Designed by Henry Hobson Richardson and completed in 1884, Austin Hall at Harvard University stands out as one of the best examples of Richardsonian Romanesque architecture in the world.
Austin Hall was constructed thanks to Edward Austin who was born to a commercial family. He entered the shipping business at a young age and later turned to management of railroads, ending up as the Director of the Boston & Worcester (later Boston & Albany) railroad. In 1880, without ever attending Harvard University, he inquired then Harvard President Eliot on how he could provide for the greatest immediate need for the university while also erecting a memorial to his deceased brother Samuel. Eliot replied that the Law School required expanded facilities. Austin then replied to Eliot that he detested lawyers, but later offered funding for the structure.
In 1882, after already hiring H.H. Richardson, settling on a location for the building, and approving a design, Austin offered Harvard $135,000 to construct his building, with the stipulation that no other structure stand within 60 feet of this new Law School building. The former Harvard Branch Railroad Station and the ca. 1717 Moses Richardson house were razed immediately. The building was constructed with the Hastings-Holmes house nearby, until Austin insisted that the house be sacrificed and offered Harvard an additional $3,000 to have it removed. Holmes Place, which Austin Hall fronted, was eliminated.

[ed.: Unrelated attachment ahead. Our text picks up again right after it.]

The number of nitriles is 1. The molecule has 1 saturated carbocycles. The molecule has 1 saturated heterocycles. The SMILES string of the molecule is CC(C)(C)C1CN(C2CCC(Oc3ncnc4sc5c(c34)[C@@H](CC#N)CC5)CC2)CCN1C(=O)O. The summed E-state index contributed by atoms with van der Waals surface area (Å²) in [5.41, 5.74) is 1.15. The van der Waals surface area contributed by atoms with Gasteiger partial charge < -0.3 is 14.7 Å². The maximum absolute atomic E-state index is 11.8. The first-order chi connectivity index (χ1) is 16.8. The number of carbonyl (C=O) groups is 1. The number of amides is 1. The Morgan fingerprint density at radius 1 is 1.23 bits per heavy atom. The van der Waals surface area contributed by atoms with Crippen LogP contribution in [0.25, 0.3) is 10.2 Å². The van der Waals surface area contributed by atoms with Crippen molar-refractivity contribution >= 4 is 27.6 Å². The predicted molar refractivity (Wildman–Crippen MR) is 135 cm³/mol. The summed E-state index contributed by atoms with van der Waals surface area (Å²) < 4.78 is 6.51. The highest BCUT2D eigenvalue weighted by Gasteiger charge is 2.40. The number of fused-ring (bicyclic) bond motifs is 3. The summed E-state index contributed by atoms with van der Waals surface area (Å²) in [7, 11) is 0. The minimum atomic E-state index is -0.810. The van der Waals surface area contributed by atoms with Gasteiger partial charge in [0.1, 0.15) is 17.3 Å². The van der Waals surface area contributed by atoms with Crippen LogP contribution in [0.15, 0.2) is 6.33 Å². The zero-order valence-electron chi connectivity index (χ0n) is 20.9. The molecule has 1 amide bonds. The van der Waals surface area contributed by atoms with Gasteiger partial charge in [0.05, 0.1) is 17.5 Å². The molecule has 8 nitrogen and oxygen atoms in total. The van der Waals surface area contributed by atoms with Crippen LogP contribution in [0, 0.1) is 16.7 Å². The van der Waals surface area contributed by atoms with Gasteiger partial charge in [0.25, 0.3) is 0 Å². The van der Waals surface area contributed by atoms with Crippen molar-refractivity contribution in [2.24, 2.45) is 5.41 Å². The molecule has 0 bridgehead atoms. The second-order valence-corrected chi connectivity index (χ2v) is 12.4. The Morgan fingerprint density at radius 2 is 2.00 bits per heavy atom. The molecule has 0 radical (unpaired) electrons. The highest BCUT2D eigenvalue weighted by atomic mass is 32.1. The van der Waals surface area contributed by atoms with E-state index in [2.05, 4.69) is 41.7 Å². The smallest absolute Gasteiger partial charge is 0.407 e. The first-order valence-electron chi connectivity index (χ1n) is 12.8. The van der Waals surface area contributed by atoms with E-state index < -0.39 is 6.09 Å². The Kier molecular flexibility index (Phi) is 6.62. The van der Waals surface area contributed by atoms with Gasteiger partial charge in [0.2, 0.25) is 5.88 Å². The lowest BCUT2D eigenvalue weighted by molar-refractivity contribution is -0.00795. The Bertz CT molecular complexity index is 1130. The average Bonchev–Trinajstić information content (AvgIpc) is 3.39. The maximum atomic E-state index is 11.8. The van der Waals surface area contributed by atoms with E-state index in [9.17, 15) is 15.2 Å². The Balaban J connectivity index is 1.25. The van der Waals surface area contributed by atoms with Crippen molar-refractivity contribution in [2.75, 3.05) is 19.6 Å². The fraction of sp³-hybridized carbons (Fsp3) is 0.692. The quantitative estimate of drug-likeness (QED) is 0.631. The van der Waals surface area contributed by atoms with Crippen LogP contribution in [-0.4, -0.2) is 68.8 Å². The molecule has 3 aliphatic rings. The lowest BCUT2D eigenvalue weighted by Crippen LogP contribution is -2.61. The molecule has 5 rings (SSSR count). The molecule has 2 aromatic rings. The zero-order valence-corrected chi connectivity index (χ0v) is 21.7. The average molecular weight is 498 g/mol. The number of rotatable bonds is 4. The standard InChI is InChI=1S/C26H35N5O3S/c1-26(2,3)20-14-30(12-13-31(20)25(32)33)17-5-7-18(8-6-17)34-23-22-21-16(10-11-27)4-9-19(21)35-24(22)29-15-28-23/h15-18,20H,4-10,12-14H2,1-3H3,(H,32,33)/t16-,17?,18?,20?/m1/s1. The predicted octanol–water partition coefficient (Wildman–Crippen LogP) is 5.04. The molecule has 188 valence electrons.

The elaborate structure known as Austin Hall is planned in a T-shape with the two-story reading room serving as the shaft of the T. The main façade is dominated by a triple-arched entry porch and a circular stair tower. The checkerboard and floral patterns in the stone work are comprised of light and dark sandstone, and were not complete until after the formal opening of the new building.
The interior is just as stunning as the exterior with continuation of arches and supports in the hallways to the delicate layering of brick and sandstone. The reading room (since remodeled into the Ames Courtroom in 1954), features exposed tie beams carved with the heads of dragons and boars as well as a massive fireplace with ornate detailing to match the rest of the building.
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